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  • 180-Day Exclusivity Forfeiture – A Zen Moment

    As the backlog of pre-Medicare Modernization Act (“MMA”) ANDAs is cleared and disputes over 180-day exclusivity under the old statutory regime become a vestige of the past, new post-MMA disputes over 180-day exclusivity will certainly take their place, particularly as they concern forfeiture.  Indeed, within 24 hours of the enactment of the MMA, Senator Orrin Hatch (R-UT) was already expressing concern about the “failure to market” forfeiture provision in FDC Act § 505(j)(5)(D)(i)(I). 

    In a somewhat recent case involving the “failure to obtain tentative approval” 180-day exclusivity forfeiture provision at FDC Act § 505(j)(5)(D)(i)(IV), FDA took a stance that is reminiscent of the old “if a tree falls in the woods and nobody is there” enigma. 

    The “failure to obtain tentative approval” forfeiture provision provides that:

    The first applicant [forfeits 180-day exclusivity eligibility if the applicant] fails to obtain tentative approval of the application within 30 months after the date on which the application is filed, unless the failure is caused by a change in or a review of the requirements for approval of the application imposed after the date on which the application is filed.

    Sandoz submitted ANDA #76-969 for Metoprolol Succinate Extended-Release Tablets USP, 25mg, 50mg, 100mg, and 200mg, to FDA in December 2003.  The ANDA contained paragraph IV certifications to four Orange Book-listed patents for the Reference Listed Drug, TOPROL-XL.  In July 2006, subsequent to a lawsuit involving two of the patents and a decision by the U.S. District Court for the District of Delaware that the challenged patents are invalid and unenforceable, FDA approved ANDA #76-969.  Specifically, FDA tentatively approved Sandoz’s 50mg, 100mg, and 200mg drug products because Sandoz was not a “first applicant” for these strengths, and granted full approval for the 25mg drug product for which Sandoz was the “first applicant.”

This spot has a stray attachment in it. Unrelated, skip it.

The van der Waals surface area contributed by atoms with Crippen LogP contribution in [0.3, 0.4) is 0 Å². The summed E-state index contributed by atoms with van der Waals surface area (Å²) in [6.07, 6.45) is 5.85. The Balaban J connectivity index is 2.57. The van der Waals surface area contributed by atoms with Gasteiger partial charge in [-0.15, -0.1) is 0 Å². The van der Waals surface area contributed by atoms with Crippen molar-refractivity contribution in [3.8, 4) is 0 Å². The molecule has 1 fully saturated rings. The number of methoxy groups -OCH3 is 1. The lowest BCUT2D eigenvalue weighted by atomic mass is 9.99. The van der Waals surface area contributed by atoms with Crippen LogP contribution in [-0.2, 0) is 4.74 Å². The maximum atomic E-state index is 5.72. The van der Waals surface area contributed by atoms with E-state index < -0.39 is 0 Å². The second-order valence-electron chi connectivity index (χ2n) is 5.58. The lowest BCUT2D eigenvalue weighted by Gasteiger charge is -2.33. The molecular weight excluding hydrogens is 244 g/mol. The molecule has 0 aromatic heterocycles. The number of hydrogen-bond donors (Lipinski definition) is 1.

FDA’s approval letter states that with respect to 180-day exclusivity for the 25mg drug product:

    Sandoz was the first ANDA applicant to submit a substantially complete ANDA for Metoprolol Succinate Extended-Release Tablets USP, 25 mg, with a paragraph IV certification to the four [OrangeBook-listed patents].  Therefore, with this approval, Sandoz may be eligible for 180 days of generic drug exclusivity for Metoprolol Succinate Extended-Release Tablets USP, 25 mg. . . .  The agency notes that Sandoz failed to obtain tentative approval of this ANDA within 30 months after the date on which the ANDA was filed. [citation omitted]  However, the agency is not making a formal determination at this time of Sandoz’s eligibility for 180-day generic drug exclusivity.  It will do so only if another applicant becomes eligible for approval within 180 days after Sandoz begins commercial marketing Metoprolol Succinate Extended-Release Tablets USP, 25 mg.

    FDA’s decision (or non-decision as the case might be) begs the question: does a “first applicant” forfeit exclusivity if a forfeiture event is triggered?  FDA has not, to our knowledge, had to deal with another case where a “first applicant” failed to obtain tentative approval within 30 months; but it is likely that this issue will arise in future cases.  FDA is presumably in the process of drafting regulations to implement the MMA forfeiture provisions that will attempt to answer this and many other unresolved forfeiture issues.

    Categories: Hatch-Waxman

    FDA Law Blog in the News . . .

    Although we launched this blog only two weeks ago, word is spreading fast that FDA Law Blog is a valuable source of information on timely and often overlooked issues affecting FDA-regulated industries.  Today, FDA Week, an industry publication from Inside Washington Publishers, ran an article (subscription required) reporting on FDA Law Blog’s recent post concerning 505(b)(2) application user fees.  Also, Orange Book Blogger Aaron Barkoff has kindly promoted FDA Law Blog.

    We look forward to the continuing success of FDA Law Blog.  We encourage you to email us (jwasserstein@hpm.com or kkarst@hpm.com) with your comments and suggestions.

    Categories: FDA News

    WLF Weighs in on FDA Draft Guidances on Laboratory Tests

    The Washington Legal Foundation (WLF), a public-interest law and policy center, has challenged FDA’s authority to regulate laboratory developed tests (LDTs), as well as FDA’s proposed method of changing its regulations governing analyte specific reagents (ASRs), which are components of LDTs.  LDTs are commonly referred to as "home brew" assays. 

    At the center of debate are two draft guidance documents FDA issued on September 7, 2006: (1) Draft Guidance for Industry, Clinical Laboratories, and FDA Staff: In Vitro Diagnostic Multivariate Index Assays (the IVDMIA Draft Guidance); and (2) Draft Guidance for Industry and FDA Staff: Commercially Distributed Analyte Specific Reagents (ASRs): Frequently Asked Questions (the ASR Draft Guidance).  Earlier this month, WLF filed comments pointing out the illegalities of both draft guidance documents.